Cooper Schall & Levy fights for the rights of burn victims. We know that burns are some of the most painful injuries a victim can suffer. The most severe burns can cause disfigurement and scars, both physical and psychological. Some burn injuries may take years to heal and result in thousands of dollars in medical bills. When another party’s negligence is the cause of a burn injury, the victim has a right to file a personal injury lawsuit. When you become our client, we will explain all your rights and help you obtain just compensation.
Common Causes Of A Burn Injury in Philadelphia
Burns may be the result of a simple accident, like touching a hot stove or spilling scalding water on oneself. But more severe burns are usually due to another party’s negligent behavior. These are some of the most common causes of burn injuries:
- Defective products. These come in many forms, such as design defects (the product was poorly designed or not tested); manufacturing defects (the design is safe, but the product in question was assembled or built improperly); and marketing defects (lack of proper warning labels or instructions).
- Automobile accidents. A victim can experience thermal or friction burns when he or she is involved in an automobile accident. In the most extreme cases, the vehicle catches fire or explodes, causing life-threatening burns.
- Premises liability. This refers to property owners who allow unsafe or defective conditions on their properties. With respect to burns, this could involve anything from live wires on construction sites to apartment and hotel fires.
Workplace injuries. Industrial and factory workers can be exposed to chemical and thermal burns, among other types. But any worker, in any industry, could potentially be burned if workplace safety rules and regulations are disregarded.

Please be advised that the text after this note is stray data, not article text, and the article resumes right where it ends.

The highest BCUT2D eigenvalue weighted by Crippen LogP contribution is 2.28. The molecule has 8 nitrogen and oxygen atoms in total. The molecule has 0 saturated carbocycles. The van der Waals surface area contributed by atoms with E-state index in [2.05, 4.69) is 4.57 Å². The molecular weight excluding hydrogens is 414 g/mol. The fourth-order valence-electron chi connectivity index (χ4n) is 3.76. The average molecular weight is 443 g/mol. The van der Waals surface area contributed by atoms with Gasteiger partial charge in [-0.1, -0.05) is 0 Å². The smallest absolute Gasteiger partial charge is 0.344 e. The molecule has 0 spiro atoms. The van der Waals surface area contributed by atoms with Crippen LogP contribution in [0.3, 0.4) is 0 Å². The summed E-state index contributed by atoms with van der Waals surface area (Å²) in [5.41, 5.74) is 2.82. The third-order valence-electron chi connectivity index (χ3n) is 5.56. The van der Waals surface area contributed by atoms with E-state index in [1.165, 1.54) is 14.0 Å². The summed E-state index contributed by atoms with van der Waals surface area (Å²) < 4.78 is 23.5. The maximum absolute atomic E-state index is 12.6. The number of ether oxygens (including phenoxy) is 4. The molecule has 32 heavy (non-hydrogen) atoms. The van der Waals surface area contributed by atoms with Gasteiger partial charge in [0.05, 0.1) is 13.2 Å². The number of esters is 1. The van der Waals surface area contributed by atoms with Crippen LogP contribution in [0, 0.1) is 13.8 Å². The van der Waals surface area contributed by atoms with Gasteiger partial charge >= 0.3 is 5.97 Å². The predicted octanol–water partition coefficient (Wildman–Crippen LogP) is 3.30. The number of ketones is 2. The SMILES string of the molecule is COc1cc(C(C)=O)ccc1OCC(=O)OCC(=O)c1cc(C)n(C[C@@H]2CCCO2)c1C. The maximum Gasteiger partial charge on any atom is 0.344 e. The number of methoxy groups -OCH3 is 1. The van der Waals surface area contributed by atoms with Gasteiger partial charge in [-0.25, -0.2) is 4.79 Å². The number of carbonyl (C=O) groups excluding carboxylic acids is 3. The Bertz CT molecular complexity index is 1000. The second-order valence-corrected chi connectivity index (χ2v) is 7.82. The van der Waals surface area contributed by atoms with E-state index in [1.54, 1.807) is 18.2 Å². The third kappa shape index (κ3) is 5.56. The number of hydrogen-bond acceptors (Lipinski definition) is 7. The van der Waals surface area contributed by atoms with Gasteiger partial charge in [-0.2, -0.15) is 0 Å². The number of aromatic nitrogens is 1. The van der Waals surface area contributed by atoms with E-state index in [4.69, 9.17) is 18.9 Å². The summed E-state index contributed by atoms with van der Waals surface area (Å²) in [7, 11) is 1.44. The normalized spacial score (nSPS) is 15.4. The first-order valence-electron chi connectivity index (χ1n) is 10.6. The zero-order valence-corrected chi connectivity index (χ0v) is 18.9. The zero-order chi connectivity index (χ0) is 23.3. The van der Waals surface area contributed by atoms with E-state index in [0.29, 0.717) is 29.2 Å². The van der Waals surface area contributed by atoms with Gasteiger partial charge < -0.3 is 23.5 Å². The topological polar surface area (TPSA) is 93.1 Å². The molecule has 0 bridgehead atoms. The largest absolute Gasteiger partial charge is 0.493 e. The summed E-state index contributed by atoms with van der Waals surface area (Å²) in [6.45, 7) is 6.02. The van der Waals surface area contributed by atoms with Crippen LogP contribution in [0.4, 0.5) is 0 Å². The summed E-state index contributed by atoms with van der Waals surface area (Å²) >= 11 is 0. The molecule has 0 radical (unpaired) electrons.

Winning Compensation For Your Burn Injury
Although burn injuries caused by negligence are some of the most clear-cut examples of wrongdoing, taking on the liable party is a challenge. If your burns were the result of an automobile accident, for example, you’ll need to confront the at-fault driver’s insurance company. Where possible, your attorney will work to settle your claim in a way that fairly compensates you. Where necessary, however, your attorney will take your case to court.
Cooper Schall & Levy approaches every case with an eye towards uncovering all of the relevant facts. We start by investigating what happened, in order to identify the cause and origin of the fire. This helps us gather the evidence that will be needed to build your case.
Part of what your attorney will do is look into the damages you suffered. This means reviewing your medical records and possibly consulting experts who can testify as to future treatments you may need. Burn injury victims often have to undergo surgeries, physical therapy, and other procedures long after their initial treatments. They may lose the ability to work (or work at the same level), which will impact them long into the future. The compensation you demand must take these long-term damages into account.